Some carry small oxygen tanks as they reach for that precious piece of air. Some of them try to deny Time's ravage and bravely struggle and fib a bit that things have not really changed! They hobble with stiff legs and try to thumb their noses at the dreaded reality of aging as they painfully genuflect before the majesty of God. One can almost hear the muted "ouch" as they manfully do the expected rubric.
They come to the Mass, the center of their lives in sacred vestments, and they praise their God with croaking grotesque voices in amateurish singing----which even to an unbeliever with a tad of insight is incredibly beautiful. These are true believers. It is a case of Our Lady's Juggler*. Externally not much. Before God, glorious.
They sit for hours before the Blessed Sacrament, with eyes fixed upon their God, oblivious to the often meaningless swirl going on in the streets outside. All have been activists in their lives but have apparently learned that sheer activism without this deep anchor of personal union with the Master is superficial and possibly ephemeral. As I watch I get the palpable impression of another dimension! Spiritual masters have often warned against the evil of comparison. But it is exceedingly difficult not to wish some kind of "getting like those guys". I am a priest for a relative eon but I seem so far from their powerful love of Jesus that I struggle with a kind of spiritual despair! Yet one can learn just by watching them......even standing close to hear even mundane and apparently banal talk.
For these few days they are focused on the meaning of their lives without the superficialities of the Grind ----the demanding role of the Catholic priest in a world almost totally seduced by hedonism and baubles, a world which generally has no real idea what priesthood means to these sons of Melchisidek. Yet they have a serenity which is so hard to define that only metaphor can touch –“Nescio quid". Have they been touched by God in this brief encounter? What is happening? Everyone is unceasingly pleasant - even courtly. What is this beautiful quickness to open heavy doors for faltering hesitant near dendrite dead oldsters? Or the easy greetings for even those they are meeting for the first time?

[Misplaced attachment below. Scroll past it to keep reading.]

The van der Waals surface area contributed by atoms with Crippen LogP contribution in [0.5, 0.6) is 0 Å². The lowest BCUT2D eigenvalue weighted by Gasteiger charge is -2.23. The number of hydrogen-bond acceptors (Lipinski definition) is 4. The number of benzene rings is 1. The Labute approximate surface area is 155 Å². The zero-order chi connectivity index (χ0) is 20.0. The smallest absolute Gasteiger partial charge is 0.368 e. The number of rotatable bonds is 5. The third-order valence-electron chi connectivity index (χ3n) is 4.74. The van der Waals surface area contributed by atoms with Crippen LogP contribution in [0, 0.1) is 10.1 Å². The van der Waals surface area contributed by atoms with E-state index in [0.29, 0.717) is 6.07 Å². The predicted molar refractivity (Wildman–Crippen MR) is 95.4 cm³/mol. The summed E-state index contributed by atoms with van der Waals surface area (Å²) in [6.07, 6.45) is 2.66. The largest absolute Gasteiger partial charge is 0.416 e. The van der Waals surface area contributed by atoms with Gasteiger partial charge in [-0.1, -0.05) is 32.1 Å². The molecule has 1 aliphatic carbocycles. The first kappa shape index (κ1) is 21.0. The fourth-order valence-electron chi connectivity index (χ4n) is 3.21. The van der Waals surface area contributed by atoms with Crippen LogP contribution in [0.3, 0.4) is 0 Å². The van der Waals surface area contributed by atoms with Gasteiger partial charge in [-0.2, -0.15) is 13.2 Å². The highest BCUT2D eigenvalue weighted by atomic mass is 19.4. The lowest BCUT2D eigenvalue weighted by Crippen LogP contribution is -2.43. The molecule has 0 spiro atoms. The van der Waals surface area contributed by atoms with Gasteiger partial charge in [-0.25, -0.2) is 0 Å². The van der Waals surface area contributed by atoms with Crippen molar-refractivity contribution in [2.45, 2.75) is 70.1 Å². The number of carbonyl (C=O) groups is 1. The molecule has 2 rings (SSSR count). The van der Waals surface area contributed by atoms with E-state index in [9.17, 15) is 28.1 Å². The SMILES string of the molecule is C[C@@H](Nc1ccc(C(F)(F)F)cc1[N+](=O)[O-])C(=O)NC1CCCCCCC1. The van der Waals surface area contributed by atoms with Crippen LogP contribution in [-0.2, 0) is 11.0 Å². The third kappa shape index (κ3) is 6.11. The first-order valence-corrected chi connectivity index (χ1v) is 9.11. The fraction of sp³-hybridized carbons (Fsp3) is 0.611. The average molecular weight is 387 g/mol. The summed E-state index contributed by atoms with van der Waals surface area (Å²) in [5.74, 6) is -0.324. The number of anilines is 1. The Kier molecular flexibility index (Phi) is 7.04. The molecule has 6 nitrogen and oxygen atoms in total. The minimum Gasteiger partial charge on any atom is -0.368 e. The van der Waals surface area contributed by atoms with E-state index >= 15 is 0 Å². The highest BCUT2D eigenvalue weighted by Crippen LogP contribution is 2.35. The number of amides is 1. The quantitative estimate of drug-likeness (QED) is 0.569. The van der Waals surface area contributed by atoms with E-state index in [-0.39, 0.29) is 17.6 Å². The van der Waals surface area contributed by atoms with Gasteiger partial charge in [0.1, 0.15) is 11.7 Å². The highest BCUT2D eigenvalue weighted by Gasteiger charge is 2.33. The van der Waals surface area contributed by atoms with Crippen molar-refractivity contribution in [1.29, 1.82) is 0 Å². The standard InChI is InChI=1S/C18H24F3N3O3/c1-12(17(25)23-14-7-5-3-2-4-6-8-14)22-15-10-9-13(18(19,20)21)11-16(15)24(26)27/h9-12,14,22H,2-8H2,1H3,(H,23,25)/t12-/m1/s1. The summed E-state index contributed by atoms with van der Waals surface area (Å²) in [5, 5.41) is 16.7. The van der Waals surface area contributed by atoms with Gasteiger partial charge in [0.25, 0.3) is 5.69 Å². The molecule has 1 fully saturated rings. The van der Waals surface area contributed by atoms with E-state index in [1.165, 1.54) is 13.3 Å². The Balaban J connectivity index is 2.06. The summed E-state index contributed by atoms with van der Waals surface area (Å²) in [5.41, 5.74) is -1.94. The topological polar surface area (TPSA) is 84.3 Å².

The dynamic between the few younger priests and the old is touching. There is almost a tenderness akin to the glowing bond between grandfather and grandson. Nevertheless, there is something deeply shared by these men which smacks of the eternal, the transcendent. The young priests are bright and shiny and confident. They are filled with the energy and bright hope and easy gait. They think of activity and achievement—and rightfully so. This is part of the charm of the young. The old priest is battered and slowed and shaky but filled with a specific gratitude only possible after years of living “In Persona Christi”. When the two, old and young, interface, it is a beautiful thing to see. In such a spiritual, psychological, profound climate, there is a kind of relaxation to be fully oneself, to be with others like oneself, beyond nationality, skin color, accent, education, rank, achievement. There is no need to impress. Only a need to be fully alive as to what one is!